Tamalpais Community Services District Rainwater Harvesting System

Acknowledgements: This project was designed and installed in 2010 as part of the 10,000 Rain Gardens Project. Special thanks to the Tamalpais Community Services District (TCSD), the Urban Farmer Store and Americorp Watershed Steward Program interns who helped make this project possible.

Interpretive sign at project site
1,550 gallon cistern at rear of building

Project Overview

The Tamalpais Community Services District (TCSD) provides a range of services to it approximately 7,000 constituents in Tam Valley. This rainwater harvesting demonstration project is located at the TCSD's Tamalpais Valley Community Center, an active hub which hosts a range of public activities and events, and is adjacent to a well-used bicycle route up the Tennessee Valley to the Marin Headlands.

The system is design to capture rainwater run-off form the Community Center roof. At the southwest side of the building, a downspout directs run-off into a 1,550-gallon cistern, and at the northeast corner of the building, a downspout directs run-off into a 50-gallon rain barrel. In both cases, overflow is directed back to the existing drainage system. Space limitations, mature landscaping and slope impacted this design and eliminated the possibility of installing a rain garden for overflow water from the cistern and barrel. Stored water is saved for the summer to help establish new native plantings and to irrigate established landscaping.

Unique Features and Installation Details
The area for the cistern was prepared by first leveling the ground, and a foundation ring was installed then filled with pea gravel to create a solid base for the cistern. The existing downspout was cut off at a height that allowed the downspout diverter to be inserted with adequate space to run the water to the tank through a "wet conveyance" system. This type of system uses the self-leveling properties of water to move water from the downspout to the cistern in a continuously sealed pipe. Restrictions in the flow of water, called friction loss, which cause the water to back up a certain amount during a heavy rain event must be taken into account. 
Cistern with pump box


'Wet' conveyance system
As the name implies, the pipe stays "wet," or full of water, in between rain events, so it is important to provide a way to drain the line at a low point (visible at bottom of photo- a threaded cap was added for easy draining). This type of conveyance system is useful when aesthetics are a concern, if there is a path, patio or other hardscape feature between the tank and the downspout, or for moving water longer distance where an elevated pipe (called a "dry conveyance" because it drains dry between rain events) is impractical.

New water-wise native plantings


First flush system
A downspout diverter has a screen which prevents debris from entering the cistern and is easily cleaned off. This manufactured unit also has a first flush diverter that allows the initial rain that carries a greater amount of dust, bird droppings and other potential pollutants to bypass the tank. This system is plumbed so that the first flush water goes into the existing drain system where all the water was previously going. This particular first flush has a foam insert that expands as it becomes wet, and plugs the bypass so that the cleaner water is directed to the cistern via the pip coming out the side. Air vents allow the unit to dry out between rain events.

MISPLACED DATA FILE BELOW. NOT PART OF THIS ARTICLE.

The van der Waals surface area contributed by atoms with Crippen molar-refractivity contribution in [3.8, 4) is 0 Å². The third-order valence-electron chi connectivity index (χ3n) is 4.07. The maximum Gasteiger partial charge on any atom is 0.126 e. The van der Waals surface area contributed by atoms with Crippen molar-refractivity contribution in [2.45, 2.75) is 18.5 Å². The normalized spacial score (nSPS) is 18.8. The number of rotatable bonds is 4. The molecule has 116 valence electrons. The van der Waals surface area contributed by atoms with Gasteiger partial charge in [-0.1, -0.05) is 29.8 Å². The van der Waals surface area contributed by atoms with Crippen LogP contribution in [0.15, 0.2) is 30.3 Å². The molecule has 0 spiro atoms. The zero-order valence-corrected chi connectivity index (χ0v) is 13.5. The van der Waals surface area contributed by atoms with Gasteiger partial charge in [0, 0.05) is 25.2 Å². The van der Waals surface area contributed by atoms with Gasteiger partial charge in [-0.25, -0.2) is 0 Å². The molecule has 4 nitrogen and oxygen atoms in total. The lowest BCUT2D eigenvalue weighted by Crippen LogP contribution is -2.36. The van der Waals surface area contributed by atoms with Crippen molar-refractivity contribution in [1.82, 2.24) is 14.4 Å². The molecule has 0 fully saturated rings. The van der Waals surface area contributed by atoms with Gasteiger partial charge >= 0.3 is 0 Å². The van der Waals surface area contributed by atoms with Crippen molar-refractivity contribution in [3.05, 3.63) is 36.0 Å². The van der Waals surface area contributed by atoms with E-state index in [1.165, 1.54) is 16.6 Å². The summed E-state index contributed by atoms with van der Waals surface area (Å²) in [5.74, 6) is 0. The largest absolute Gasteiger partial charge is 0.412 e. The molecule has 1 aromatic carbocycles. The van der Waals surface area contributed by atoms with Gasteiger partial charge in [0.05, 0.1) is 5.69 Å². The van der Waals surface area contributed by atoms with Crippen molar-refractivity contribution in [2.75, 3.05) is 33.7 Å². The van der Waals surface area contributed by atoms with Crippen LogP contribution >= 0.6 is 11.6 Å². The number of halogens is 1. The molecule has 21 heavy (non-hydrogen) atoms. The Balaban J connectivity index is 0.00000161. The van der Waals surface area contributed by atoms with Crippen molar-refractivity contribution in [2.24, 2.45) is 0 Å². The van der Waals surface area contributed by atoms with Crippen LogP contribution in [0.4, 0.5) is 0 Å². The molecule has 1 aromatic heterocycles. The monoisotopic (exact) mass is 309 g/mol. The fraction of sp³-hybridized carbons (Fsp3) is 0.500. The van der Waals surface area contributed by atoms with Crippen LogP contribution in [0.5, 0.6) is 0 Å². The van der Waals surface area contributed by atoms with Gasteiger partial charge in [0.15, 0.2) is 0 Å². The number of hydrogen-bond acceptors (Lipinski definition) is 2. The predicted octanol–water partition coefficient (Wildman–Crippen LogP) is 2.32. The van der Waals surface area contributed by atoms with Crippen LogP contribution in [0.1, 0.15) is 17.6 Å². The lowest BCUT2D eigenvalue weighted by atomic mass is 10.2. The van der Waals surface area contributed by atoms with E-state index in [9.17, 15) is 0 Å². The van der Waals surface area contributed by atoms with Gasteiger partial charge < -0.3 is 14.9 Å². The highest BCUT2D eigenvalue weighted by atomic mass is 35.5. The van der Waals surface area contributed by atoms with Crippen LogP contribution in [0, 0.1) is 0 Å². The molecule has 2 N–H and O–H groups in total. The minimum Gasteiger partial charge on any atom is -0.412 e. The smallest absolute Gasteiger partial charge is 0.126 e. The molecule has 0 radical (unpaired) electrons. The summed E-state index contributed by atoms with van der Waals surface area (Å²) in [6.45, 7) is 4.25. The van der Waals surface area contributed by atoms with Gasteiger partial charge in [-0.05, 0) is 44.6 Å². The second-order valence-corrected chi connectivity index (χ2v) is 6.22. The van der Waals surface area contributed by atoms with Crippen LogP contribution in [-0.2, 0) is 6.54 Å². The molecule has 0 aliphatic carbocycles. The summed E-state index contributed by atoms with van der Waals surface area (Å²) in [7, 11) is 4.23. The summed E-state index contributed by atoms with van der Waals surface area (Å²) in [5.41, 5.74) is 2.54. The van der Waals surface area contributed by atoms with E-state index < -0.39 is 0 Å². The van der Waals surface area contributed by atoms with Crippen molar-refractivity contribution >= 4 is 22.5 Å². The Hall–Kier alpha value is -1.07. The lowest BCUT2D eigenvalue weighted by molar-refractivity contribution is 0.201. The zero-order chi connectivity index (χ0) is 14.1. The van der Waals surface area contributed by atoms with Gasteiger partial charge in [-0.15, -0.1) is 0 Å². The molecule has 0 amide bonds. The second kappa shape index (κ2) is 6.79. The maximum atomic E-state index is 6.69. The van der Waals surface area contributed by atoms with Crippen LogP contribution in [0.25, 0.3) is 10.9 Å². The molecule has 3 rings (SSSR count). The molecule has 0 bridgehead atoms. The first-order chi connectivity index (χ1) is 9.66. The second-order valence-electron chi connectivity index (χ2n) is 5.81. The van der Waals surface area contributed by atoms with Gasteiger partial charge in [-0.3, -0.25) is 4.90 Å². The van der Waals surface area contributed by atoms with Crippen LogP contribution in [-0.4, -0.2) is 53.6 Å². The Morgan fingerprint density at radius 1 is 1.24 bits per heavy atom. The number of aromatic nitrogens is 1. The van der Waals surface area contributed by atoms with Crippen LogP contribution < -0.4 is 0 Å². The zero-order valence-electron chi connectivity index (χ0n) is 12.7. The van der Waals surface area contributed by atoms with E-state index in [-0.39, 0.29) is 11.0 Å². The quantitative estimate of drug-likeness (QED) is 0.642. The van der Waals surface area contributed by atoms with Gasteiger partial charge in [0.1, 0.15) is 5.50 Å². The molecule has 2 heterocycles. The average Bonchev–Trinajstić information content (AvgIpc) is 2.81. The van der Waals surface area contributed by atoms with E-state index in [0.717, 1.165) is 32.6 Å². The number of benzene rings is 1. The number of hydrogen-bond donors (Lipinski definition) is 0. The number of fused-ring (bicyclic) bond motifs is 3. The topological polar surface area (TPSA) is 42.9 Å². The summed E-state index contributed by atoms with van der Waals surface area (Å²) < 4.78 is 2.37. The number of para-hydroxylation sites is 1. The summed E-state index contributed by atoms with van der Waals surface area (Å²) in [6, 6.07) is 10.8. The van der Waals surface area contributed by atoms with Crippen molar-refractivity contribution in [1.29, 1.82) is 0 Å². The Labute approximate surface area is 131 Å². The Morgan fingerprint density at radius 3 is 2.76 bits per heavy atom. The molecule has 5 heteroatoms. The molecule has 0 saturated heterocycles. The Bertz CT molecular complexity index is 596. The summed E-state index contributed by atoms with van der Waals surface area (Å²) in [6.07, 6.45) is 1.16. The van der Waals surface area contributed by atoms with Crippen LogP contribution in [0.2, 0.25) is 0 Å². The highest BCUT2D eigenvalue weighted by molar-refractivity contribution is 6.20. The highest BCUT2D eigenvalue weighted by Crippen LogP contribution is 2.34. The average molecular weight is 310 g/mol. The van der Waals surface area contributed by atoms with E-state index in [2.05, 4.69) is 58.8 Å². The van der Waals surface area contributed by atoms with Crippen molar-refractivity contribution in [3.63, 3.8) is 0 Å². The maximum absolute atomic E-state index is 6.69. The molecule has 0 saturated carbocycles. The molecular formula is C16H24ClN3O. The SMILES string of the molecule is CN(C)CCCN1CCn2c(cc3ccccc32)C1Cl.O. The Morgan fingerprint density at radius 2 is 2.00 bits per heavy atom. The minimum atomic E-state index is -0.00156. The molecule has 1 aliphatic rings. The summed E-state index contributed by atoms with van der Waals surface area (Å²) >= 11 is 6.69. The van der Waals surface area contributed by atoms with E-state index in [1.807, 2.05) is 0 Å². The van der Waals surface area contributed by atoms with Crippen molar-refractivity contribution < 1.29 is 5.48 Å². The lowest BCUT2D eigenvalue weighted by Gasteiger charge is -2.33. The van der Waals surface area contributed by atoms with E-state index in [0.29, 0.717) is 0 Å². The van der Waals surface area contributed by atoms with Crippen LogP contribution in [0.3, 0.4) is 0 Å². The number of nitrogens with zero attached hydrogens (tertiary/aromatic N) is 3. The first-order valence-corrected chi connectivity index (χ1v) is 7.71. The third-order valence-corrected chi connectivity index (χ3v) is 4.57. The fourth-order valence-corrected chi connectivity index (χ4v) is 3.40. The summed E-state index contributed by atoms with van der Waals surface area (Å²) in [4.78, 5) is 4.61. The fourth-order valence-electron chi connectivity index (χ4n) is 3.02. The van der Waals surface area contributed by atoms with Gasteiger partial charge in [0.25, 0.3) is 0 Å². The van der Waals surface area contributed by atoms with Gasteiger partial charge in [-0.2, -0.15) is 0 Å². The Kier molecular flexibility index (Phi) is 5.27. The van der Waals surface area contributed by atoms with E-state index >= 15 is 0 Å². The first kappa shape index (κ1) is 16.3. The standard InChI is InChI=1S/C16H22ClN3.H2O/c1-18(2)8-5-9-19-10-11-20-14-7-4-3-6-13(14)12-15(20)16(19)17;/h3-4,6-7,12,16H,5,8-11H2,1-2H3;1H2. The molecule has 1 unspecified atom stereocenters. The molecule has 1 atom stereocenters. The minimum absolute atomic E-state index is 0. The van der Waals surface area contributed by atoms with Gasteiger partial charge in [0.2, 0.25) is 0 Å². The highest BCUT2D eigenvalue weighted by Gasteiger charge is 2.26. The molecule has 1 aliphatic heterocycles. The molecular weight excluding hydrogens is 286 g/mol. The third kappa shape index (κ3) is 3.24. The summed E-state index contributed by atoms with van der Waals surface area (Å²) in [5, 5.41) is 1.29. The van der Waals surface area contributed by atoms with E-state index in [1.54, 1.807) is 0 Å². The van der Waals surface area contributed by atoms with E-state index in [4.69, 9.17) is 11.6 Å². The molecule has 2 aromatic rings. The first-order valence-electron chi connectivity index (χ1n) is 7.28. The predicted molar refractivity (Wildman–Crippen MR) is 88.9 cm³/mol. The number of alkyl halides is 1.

Water enters the cistern through the manufacturer-installed bulkhead fitting on the side. An additional two-inch bulkhead fitting was installed just below the level of the inflow to provide for an overflow. The overflow pipe provides ventilation and is piped to an existing drain system, where all the water was originally going. The overflow vent and discharge end are covered with wire mesh secured by a pipe clamp to prevent mosquitoes or other critters from entering the tank.

In California, a rainwater cistern is considered an auxiliary water source and requires the installation of a reduced pressure backflow prevention device at the water meter to prevent any potential contamination of the domestic water supply by the non-potable rainwater cistern. Annual inspection and testing of the device is required. TCSD had an existing backflow prevention device.


Drip irrigation system
Drip Irrigation System and Native Plantings
A pump is used to distribute water from the tank to a drip irrigation system. A SMART controller with an on-site weather station is used to program the irrigation system and adjusts the amount of water applied based on weather conditions. This system allows the precious stored rainwater to be used as effectively as possible based on the rate that plant-available water in the soil is transpired by plants and evaporated from the soil.

Native yarrow, coffeeberry, and monkey flower grown in SPAWN's native nursery were planted in the area around the tank. The coffeeberry will eventually provide additional visual screening of the tank and is beneficial to local wildlife. The yarrow and monkey flower will fill in the gaps between the existing plantings, providing beautiful flowers and foliage as well as wildlife benefits. Once these plants are established, usually in one to three years, the stored rainwater can be re-purposed to establish additional native plantings, supplementing irrigation demand for other landscaping at the Community Center, or be piped over to the Center's nearby demonstration vegetable garden to showcase the use of rainwater for growing food.